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In a season filled with behemoths like Call of Duty: Modern Warfare 2, Assassin's Creed 2 and Left 4 Dead 2, a lot of smaller releases get completely lost. Games that don't have a big marketing push or name recognition are typical casualties, though the periodic success of titles such as Demon's Souls is encouraging. For most of these smaller titles, however, it's a quick trip from behind a glass case to the bargain bin. Here are three recent releases that are likely to be marginalized in the holiday rush. More importantly, here are three recent releases that I think deserve better.
Pinball Hall of Fame: The Williams Collection
If you're at all interested in video pinball, you should own this game. One of the problems I've had with other games in the genre is that the tables are typically designed for video pinball, and it shows. The usual formula is to take a theme, like spies or patriotism, and slap it on an incline. Add lights and bumpers and call it a day. The tables in the Williams Collection are all based on actual machines, and they don't have that odd generic feeling that you get from playing some of the unlicensed efforts. As much as I liked Zen Pinball, its selection pales in comparison. There are more than a dozen tables in the Williams Collection, and they play as closely to the originals as I remember. I played a lot of Whirlwind in college, and it's exactly as I remembered it. It's available on Wii, PSP, PS2, 360 and PS3. I have it on Wii and 360, and I'd recommend either of the HD versions over the Wii one. The tables are gorgeous, and it's great to be able to read all of the text on them and fully appreciate the art. (Gameplay is identical, aside from some exclusive HD tables, so Wii owners aren't missing out on much.) The game's $29.99 now, too, making it one of the best deals around. Provided you like playing video pinball, of course.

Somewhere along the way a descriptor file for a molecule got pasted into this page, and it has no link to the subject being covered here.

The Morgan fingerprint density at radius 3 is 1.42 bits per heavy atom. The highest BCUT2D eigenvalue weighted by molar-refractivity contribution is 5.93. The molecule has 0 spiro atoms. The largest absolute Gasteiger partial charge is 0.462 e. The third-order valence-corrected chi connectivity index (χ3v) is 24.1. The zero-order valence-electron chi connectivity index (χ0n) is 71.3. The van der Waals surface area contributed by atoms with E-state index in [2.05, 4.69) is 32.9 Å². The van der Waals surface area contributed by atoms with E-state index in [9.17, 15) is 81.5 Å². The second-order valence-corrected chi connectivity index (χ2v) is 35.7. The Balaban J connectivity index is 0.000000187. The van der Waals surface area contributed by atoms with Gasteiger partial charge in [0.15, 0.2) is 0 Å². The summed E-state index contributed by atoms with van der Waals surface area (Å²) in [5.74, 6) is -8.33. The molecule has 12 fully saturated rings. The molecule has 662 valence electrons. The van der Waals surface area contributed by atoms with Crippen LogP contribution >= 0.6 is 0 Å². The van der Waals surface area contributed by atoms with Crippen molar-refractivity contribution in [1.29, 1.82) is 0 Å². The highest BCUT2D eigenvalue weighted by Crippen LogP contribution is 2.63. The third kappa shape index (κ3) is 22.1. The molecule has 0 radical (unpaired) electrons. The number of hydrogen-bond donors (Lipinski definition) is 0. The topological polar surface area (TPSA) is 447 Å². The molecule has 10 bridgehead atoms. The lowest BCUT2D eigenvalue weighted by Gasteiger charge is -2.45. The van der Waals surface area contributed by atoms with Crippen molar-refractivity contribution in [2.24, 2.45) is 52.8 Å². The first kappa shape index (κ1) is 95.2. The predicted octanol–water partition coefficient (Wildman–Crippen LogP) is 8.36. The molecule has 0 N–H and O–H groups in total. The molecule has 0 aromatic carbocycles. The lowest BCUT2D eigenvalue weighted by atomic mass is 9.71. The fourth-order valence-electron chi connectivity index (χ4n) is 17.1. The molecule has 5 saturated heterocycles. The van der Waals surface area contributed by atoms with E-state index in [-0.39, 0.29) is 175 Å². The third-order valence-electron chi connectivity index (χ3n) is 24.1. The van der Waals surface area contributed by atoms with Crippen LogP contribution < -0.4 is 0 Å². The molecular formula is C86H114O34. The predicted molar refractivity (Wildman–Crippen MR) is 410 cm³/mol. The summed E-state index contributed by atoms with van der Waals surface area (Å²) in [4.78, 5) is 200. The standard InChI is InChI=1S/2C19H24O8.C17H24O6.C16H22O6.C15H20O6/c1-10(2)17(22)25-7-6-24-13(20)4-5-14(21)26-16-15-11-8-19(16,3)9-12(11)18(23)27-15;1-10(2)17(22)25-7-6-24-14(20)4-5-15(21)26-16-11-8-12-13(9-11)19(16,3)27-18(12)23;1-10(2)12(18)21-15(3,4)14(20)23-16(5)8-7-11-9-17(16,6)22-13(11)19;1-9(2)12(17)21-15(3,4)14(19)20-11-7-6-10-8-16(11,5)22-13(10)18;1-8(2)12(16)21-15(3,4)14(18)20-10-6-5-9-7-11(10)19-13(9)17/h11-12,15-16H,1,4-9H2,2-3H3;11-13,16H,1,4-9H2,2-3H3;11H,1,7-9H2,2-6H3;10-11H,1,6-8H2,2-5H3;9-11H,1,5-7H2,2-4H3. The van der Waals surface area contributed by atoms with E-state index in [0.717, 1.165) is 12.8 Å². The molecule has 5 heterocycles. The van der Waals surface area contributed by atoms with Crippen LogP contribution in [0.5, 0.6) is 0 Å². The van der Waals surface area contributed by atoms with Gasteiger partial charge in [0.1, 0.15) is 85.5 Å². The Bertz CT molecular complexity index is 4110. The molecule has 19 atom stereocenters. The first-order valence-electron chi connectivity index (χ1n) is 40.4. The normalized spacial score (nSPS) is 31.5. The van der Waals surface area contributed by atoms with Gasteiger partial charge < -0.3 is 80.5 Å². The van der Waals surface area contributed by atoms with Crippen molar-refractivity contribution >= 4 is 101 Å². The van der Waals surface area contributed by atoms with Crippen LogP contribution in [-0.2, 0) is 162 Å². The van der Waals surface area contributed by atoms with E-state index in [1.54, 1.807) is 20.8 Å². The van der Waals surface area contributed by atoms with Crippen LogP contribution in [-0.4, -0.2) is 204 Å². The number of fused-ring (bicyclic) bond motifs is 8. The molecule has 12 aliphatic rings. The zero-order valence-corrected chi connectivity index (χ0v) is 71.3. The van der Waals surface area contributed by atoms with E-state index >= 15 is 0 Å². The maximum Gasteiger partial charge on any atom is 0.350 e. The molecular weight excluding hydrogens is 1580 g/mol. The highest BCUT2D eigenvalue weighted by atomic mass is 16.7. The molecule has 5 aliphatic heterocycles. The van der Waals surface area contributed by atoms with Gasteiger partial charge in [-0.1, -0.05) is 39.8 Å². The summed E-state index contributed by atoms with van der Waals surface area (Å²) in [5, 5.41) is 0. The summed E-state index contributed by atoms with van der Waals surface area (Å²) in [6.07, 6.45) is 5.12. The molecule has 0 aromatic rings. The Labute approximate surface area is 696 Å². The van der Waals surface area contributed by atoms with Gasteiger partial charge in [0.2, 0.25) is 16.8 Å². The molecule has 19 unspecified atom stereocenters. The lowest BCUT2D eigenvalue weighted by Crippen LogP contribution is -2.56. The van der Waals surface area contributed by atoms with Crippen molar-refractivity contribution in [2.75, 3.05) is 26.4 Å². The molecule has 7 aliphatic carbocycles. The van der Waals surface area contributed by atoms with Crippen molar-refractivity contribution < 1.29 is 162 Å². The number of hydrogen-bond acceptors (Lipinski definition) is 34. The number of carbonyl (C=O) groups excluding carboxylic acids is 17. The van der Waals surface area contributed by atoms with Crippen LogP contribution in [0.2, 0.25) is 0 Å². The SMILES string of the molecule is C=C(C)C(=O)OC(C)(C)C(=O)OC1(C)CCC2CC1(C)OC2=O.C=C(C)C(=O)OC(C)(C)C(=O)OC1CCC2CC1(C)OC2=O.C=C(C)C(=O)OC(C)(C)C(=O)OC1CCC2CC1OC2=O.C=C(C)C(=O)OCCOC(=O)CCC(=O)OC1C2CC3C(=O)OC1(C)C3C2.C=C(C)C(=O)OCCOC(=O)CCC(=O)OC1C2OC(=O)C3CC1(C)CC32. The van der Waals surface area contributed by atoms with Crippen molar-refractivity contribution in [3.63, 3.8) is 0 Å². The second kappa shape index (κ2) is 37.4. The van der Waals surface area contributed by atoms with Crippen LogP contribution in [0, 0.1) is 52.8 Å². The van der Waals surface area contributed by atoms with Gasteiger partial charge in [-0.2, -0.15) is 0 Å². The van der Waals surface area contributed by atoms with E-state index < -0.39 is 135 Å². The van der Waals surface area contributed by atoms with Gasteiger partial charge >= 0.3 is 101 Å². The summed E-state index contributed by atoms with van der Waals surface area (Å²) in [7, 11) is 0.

Way of the Samurai 3
Didn't I already write about this game? Yes, I did. After playing more of it, I stand by what I said before. If you're looking for a game with an interesting story, plenty of choices and a cool setting, at least convince a friend to buy this and immediately borrow it from him. It doesn't even approach the production values of a game like Dragon Age: Origins (surprise surprise), but I felt like I was making many more meaningful decisions in Way of the Samurai 3. (Maybe I need to play more Dragon Age.) With more than 20 endings, there's a reason to revisit the game repeatedly if you want to make sure you get your $39.99 worth.
This one's a bit of a stretch, but I'm adding it anyway because it's my blog. After playing Beautiful Katamari, I probably would have ran out of the door cheering if you told me that Namco Bandai was killing the franchise. Having to pay for content that was already on the disc irked me, especially since that disc barely contained a full game to begin with. Katamari Forever is kind of a greatest-hits collection that actually manages to rinse that foul taste out of my mouth. It's beautiful, and it has a ton of gimmicky filters that make the game look like a woodcut, a cartoon and more. The soundtrack is outstanding, with remixes of some of my favorite songs from the first few games. Yeah, if you're sick of rolling sticky balls this one's not going to change your mind. For those of us who lost hope after the last game, this is one step closer to redeeming the franchise that probably never should have become one in the first place.
What do you think? Have you been playing any smaller releases this season? Post a comment or write in your own blog and send me a link. I love giving attention to the underdogs whenever possible, and it would be great to shine a little spotlight on as many titles as possible.
Email the author Jeff Cork, or follow on Twitter, Google+, Facebook, and Game Informer.